By Maya Haridas from En Avant Magazine July-August 2023
In Conversation with three of our students who came into the TLFCB family through the outreach collaboration with the Parikrma Foundation. They speak about their love for ballet and how TLFCB’s program has enabled them to dance in the face of adversity.
What was your reaction when you got to know that you would be learning ballet at school? Had you heard of ballet before?
Tejas: I had no idea what ballet was when I was young. Since we came from not so privileged families, we didn’t get exposed to the arts much. It was a new experience for us, we had to come out of a box.
Shalini: I hadn’t heard of ballet before, but I was super excited to try something new!
Monica: As a child, I loved dancing but I never knew that a dance form called ballet existed. I did ballet class for the first time when I was 10 years old along with all my friends. When we met Miss Elina and Miss Yana for the first time we were stunned by their beauty! It was unusual for us to see people with fair skin and blonde hair and we were fascinated; I remember talking about them with my friends for the entire day.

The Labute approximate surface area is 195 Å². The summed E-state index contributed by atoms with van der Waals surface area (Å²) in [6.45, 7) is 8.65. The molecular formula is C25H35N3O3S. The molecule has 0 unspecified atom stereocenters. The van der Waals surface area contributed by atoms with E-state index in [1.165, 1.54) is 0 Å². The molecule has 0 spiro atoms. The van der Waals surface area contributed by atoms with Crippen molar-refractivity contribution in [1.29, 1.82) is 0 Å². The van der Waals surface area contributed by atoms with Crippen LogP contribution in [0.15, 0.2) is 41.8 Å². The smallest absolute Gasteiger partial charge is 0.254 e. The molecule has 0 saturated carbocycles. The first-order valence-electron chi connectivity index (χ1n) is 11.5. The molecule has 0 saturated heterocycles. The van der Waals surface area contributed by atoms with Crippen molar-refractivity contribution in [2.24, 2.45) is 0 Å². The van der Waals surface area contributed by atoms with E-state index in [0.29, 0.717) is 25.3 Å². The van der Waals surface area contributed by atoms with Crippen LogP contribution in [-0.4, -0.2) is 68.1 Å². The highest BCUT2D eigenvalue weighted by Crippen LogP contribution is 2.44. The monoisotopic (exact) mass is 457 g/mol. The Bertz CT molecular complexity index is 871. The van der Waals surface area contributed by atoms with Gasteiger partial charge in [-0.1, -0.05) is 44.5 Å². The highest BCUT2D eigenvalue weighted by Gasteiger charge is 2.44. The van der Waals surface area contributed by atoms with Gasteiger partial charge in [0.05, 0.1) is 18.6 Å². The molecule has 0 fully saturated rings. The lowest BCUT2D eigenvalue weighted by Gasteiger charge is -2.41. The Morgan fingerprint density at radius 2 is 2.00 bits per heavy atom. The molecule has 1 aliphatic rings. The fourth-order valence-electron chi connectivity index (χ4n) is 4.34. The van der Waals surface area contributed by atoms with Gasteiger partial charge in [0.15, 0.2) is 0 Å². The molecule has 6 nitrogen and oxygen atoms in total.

What was the first class like?
Tejas: The first class was hard, but we had a lot of fun trying new things. And then as we progressed we got to know what ballet really is. That it is danced internationally. That’s when we started working hard. We started out at pre-primary level and it took us a long time to get to primary as it was such an alien way of moving. Then eight children out of the 64 in our class got selected as scholarship students to attend more classes during the week at TLFCB and I was one of them. Slowly we moved through the grades and some of them discontinued along the way. Finally there were four of us left and we auditioned for the Junior Dance Company (JDC) (Now the National Youth Ballet (NYB))
The only thing I remember from the audition was everyone sitting in a circle warming up! That’s all I actually remember. But we got in and that gave us a lot of opportunities to perform on many different stages.
During that time I also got to go to Delhi to perform with senior students like Peter and the teachers. That was the first time I went outside Karnataka.